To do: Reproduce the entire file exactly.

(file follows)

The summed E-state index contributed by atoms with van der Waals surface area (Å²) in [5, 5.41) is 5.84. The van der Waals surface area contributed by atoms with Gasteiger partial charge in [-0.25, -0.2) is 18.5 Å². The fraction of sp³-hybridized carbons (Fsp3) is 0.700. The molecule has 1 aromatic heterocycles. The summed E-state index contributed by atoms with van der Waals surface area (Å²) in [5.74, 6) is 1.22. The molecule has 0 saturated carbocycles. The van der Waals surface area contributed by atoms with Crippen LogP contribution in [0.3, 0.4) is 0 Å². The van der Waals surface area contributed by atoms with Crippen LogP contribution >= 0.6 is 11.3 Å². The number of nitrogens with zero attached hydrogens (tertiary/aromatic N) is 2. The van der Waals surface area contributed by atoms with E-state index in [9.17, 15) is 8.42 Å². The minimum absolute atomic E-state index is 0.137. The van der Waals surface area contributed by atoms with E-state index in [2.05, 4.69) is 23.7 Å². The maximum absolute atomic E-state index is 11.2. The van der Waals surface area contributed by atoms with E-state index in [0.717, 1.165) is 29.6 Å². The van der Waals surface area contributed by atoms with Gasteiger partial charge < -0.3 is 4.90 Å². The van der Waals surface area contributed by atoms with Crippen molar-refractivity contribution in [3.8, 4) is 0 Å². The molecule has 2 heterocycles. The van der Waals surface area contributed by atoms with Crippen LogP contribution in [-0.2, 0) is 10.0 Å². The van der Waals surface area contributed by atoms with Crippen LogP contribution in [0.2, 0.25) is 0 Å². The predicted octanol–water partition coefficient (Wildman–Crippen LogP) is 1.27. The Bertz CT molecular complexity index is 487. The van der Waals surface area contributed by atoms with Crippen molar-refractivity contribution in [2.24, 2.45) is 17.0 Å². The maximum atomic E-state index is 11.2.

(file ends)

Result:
The summed E-state index contributed by atoms with van der Waals surface area (Å²) in [5, 5.41) is 5.84. The van der Waals surface area contributed by atoms with Gasteiger partial charge in [-0.25, -0.2) is 18.5 Å². The fraction of sp³-hybridized carbons (Fsp3) is 0.700. The molecule has 1 aromatic heterocycles. The summed E-state index contributed by atoms with van der Waals surface area (Å²) in [5.74, 6) is 1.22. The molecule has 0 saturated carbocycles. The van der Waals surface area contributed by atoms with Crippen LogP contribution in [0.3, 0.4) is 0 Å². The van der Waals surface area contributed by atoms with Crippen LogP contribution >= 0.6 is 11.3 Å². The number of nitrogens with zero attached hydrogens (tertiary/aromatic N) is 2. The van der Waals surface area contributed by atoms with E-state index in [9.17, 15) is 8.42 Å². The minimum absolute atomic E-state index is 0.137. The van der Waals surface area contributed by atoms with E-state index in [2.05, 4.69) is 23.7 Å². The maximum absolute atomic E-state index is 11.2. The van der Waals surface area contributed by atoms with E-state index in [0.717, 1.165) is 29.6 Å². The van der Waals surface area contributed by atoms with Gasteiger partial charge < -0.3 is 4.90 Å². The van der Waals surface area contributed by atoms with Crippen molar-refractivity contribution in [3.8, 4) is 0 Å². The molecule has 2 heterocycles. The van der Waals surface area contributed by atoms with Crippen LogP contribution in [-0.2, 0) is 10.0 Å². The van der Waals surface area contributed by atoms with Crippen LogP contribution in [0.2, 0.25) is 0 Å². The predicted octanol–water partition coefficient (Wildman–Crippen LogP) is 1.27. The Bertz CT molecular complexity index is 487. The van der Waals surface area contributed by atoms with Crippen molar-refractivity contribution in [2.24, 2.45) is 17.0 Å². The maximum atomic E-state index is 11.2.